Jobs boost as massive contract secured for trunk road network maintenance

24/06/2024
Keith Gallacher (director of Complete Weed Control)

COMPLETE Weed Control (CWC), one of Scotland’s leading weed control, ground maintenance and tree management specialists, is bringing a jobs boost to the North-East after successfully securing a major maintenance contract for the region’s roads.

The Lanarkshire company, which now covers the greater part of Scotland from its recently acquired base in Larkhall, will take on 16 new staff to meet the demands of the North East Network (NMC) Maintenance Contract from Amey.

The massive contract – which will last for six years and involves the regular cutting of 4.9 million square metres of grass – will also mean that CWC will open a new facility in Arbroath, similar in size to its former base in Carluke.

The deal is one of the most prestigious the firm has won. Amey, a leading provider of solutions for UK infrastructure and complex facilities, delivers trunk road services in the North East on behalf of Transport Scotland.

The area ranges from Dunblane and Dunfermline in the south to Inverness, Keith and Fraserburgh in the north. It covers 593 km of trunk roads, including 485 bridges and structures such as the Friarton Bridge which carries the M90 over the River Tay.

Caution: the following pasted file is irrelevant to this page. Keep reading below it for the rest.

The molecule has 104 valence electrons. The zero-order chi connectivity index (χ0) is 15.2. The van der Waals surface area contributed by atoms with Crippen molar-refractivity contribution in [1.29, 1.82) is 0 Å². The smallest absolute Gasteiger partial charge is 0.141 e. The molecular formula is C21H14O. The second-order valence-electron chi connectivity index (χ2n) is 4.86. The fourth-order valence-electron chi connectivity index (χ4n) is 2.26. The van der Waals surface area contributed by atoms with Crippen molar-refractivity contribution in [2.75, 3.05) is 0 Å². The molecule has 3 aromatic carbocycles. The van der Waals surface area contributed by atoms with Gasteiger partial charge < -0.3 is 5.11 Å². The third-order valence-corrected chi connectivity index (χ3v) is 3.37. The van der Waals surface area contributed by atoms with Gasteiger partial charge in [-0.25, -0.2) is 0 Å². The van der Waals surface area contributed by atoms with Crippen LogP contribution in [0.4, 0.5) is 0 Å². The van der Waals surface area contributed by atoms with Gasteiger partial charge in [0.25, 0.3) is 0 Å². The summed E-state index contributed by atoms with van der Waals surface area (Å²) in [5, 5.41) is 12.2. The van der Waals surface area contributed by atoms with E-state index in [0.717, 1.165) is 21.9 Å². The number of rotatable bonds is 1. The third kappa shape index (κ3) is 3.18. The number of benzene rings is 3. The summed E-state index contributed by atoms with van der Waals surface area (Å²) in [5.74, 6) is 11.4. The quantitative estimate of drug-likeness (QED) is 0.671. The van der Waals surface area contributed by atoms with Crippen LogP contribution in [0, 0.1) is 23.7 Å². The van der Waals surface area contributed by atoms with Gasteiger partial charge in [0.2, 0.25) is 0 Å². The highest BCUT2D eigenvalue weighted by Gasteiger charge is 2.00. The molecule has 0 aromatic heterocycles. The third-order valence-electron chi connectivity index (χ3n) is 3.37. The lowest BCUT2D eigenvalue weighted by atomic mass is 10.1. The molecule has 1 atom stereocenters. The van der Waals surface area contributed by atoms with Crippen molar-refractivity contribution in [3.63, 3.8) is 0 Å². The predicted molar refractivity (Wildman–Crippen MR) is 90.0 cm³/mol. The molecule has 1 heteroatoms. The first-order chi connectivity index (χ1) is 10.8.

Keith Gallacher, director of Complete Weed Control, said: “Coming on the heels of a series of contract wins at the start of the year, this tremendous deal will be a major driver of growth for the company in the coming years.

“It covers a huge area of Scotland and will involve low, medium and high frequency grass cutting for 24 weeks of the year. We have already created six new jobs in Arbroath and a further six in Aberdeen and the new staff are keen and enthusiastic. Their attitude is fantastic.

“Our success in this bid was down to quality of service, rather than price, and we are very excited to be developing our relationship with an organisation as big and dynamic as Amey. We are confident that it will lead to greater things.”

CWC will now be seeking contracts in the region for winter work and will be offering its tree services division, which now contributes equally with the longer-established weed suppressant and grass cutting services.

In January this year, it won contracts with Stirling Council, for invasive weed control, with North Lanarkshire Council, for tree removal using its £240,000 Merlo Roto tree removal machine, and with leading waste and resource management firm FCC Environment, for landscape maintenance.

Complete Weed Control has continued to gain prestigious contracts from clients across Scotland and has posted a record £2.75 million in sales last year, up from £2 million the previous year.

Growth has been boosted by new client acquisition as well as services it supplies to mostly public sector organisations.

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